Experts debate mental state of man accused in Hoonah killings

2 OFFICERS KILLED: One doctor finds him delusional, another says it's anger.

The Associated PressSeptember 7, 2011 

JUNEAU -- A man accused in the ambush-style fatal shootings of two Hoonah police officers is angry but lucid enough for trial, one doctor said, while another expert found him to be delusional with possible brain trauma.

John Marvin Jr. has pleaded not guilty to two charges of first-degree murder in the deaths of officers Anthony Wallace and Matthew Tokuoka in August 2010. Three experts testified Tuesday in a hearing over whether he is competent to stand trial.

Wallace was standing outside his cruiser and visiting Tokuoka when he was shot in the leg and back. Tokuoka jumped from his car to aid Wallace when he, too, was struck.

Marvin was arrested after a prolonged standoff with authorities. According to court records, he previously attacked the same two officers as they responded to a call about an intruder. Assault and other charges were later dropped.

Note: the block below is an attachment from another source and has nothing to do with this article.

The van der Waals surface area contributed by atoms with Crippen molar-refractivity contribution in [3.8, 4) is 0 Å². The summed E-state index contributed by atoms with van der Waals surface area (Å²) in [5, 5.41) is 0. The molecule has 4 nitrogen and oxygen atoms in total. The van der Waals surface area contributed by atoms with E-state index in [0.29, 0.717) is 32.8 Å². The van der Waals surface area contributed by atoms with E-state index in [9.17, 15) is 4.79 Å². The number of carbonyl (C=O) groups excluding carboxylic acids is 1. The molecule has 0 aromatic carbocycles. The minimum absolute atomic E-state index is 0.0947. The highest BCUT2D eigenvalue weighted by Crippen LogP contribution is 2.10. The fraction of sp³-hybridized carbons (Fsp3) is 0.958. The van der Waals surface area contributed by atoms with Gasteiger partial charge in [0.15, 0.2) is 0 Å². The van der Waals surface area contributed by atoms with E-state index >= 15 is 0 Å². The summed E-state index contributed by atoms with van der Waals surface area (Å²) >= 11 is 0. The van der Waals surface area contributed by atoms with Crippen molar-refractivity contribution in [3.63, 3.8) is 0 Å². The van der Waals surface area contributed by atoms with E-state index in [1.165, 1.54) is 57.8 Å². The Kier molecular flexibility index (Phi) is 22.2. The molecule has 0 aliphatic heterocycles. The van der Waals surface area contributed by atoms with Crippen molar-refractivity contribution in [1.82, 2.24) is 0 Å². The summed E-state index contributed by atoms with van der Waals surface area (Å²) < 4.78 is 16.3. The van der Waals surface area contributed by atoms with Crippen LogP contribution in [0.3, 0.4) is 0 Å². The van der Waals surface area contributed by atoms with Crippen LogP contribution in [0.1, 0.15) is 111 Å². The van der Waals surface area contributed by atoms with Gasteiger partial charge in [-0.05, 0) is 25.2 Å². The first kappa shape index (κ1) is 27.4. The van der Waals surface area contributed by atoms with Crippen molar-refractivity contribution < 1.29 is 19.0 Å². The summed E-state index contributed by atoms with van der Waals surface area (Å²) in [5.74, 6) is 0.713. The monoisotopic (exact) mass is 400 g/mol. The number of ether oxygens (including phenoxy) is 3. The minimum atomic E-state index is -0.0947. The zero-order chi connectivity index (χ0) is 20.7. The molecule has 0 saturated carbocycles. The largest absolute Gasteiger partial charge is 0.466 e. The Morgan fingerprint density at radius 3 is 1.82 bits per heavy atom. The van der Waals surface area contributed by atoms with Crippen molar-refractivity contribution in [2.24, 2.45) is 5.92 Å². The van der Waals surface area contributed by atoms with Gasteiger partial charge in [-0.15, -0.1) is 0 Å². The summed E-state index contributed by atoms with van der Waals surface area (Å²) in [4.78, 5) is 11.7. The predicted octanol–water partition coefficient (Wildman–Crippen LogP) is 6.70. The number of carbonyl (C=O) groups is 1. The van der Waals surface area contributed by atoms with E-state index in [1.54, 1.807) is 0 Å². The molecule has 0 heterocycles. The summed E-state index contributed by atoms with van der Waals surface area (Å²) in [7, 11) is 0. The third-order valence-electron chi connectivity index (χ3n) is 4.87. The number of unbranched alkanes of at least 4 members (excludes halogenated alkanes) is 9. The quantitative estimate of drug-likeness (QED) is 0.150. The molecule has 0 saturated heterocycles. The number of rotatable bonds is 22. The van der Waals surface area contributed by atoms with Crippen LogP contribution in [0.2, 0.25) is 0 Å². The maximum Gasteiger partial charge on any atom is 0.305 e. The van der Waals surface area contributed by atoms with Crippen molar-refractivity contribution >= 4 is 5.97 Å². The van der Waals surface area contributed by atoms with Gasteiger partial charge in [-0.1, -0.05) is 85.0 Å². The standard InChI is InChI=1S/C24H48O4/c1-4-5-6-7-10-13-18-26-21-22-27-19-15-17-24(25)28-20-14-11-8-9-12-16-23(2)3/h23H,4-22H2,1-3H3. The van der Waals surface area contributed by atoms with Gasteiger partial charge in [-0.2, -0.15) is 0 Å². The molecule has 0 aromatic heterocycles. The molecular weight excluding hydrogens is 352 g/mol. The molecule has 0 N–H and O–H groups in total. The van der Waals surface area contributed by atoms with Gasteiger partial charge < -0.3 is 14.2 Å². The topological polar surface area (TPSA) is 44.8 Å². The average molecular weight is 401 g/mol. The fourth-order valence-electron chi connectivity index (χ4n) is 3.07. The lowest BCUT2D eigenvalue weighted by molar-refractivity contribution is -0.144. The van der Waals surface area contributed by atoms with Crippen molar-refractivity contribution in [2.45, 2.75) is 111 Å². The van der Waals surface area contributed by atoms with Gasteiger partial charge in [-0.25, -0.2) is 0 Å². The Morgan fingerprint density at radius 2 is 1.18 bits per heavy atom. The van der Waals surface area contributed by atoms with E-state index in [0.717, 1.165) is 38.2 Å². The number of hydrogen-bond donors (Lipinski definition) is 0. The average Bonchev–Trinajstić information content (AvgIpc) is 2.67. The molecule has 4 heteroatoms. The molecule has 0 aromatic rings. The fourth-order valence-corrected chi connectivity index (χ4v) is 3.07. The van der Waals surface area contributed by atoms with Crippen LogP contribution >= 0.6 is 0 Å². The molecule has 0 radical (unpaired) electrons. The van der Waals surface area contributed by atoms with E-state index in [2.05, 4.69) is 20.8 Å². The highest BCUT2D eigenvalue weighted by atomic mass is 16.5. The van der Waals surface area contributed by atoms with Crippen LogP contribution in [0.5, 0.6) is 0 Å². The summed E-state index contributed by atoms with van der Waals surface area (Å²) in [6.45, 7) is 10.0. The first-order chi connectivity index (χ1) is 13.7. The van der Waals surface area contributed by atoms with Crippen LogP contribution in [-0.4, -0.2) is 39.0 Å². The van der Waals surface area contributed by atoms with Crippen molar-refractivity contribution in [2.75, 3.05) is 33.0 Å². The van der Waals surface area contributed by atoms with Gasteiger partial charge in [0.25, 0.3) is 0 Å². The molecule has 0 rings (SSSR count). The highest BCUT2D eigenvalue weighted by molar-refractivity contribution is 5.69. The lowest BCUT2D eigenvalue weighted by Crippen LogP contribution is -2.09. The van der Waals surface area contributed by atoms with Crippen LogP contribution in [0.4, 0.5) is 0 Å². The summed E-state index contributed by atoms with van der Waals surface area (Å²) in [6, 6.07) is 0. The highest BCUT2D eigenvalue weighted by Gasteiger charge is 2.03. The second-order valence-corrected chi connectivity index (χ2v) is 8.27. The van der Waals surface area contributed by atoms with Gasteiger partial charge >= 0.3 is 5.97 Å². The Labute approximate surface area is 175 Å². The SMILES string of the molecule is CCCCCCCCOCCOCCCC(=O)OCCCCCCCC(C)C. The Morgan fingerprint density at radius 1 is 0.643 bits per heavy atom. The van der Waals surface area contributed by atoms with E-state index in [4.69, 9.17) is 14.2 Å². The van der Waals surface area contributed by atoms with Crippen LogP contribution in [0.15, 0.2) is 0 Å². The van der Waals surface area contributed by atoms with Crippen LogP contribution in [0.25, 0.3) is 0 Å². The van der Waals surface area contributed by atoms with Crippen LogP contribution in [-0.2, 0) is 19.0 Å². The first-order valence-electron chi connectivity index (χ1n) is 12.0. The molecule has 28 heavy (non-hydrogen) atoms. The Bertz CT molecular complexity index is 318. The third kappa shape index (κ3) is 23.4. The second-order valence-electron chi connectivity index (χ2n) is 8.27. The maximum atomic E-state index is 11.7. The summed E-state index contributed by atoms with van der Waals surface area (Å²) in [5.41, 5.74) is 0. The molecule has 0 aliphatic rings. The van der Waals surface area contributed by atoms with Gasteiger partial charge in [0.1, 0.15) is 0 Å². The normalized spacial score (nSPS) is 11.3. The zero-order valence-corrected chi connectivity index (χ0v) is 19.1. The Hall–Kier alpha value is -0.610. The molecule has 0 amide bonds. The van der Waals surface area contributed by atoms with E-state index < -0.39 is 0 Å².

Dr. Lawrence Maile of the Alaska Psychiatric Institute, who interviewed him four times, said he did not find that Marvin suffered from a delusional disorder. Maile described Marvin as antisocial, according to Wednesday's Juneau Empire. At that point, Marvin interrupted the hearing, saying: "I object. I am not antisocial. I am very social."

Marvin was angry at the Hoonah police department, as well as at his attorney, Maile said.

A second expert, Dr. Fred Wise, a University of Washington professor and a private practice clinical neuropsychologist, also called Marvin angry and said that he was combative.

Marvin believed he was "high ranking royalty and an ancient virgin," said Wise, who interviewed him at Lemon Creek Correctional Center. Marvin was delusional with possible organic brain trauma, he concluded.

A third expert also evaluated Marvin for culpability, not competency. Dr. David Sperbeck evaluated Marvin for his mental state at the time of the events.

He found Marvin wanted to be in charge of their interview and was evasive, not answering questions and keeping a smile on his face.

"He was trying to be clever," Sperbeck said. "Just telling me what he wanted me to know, not what I wanted to know."

Marvin's trial was set to begin next month. It could be held next year if the court decides Marvin is competent to stand trial.

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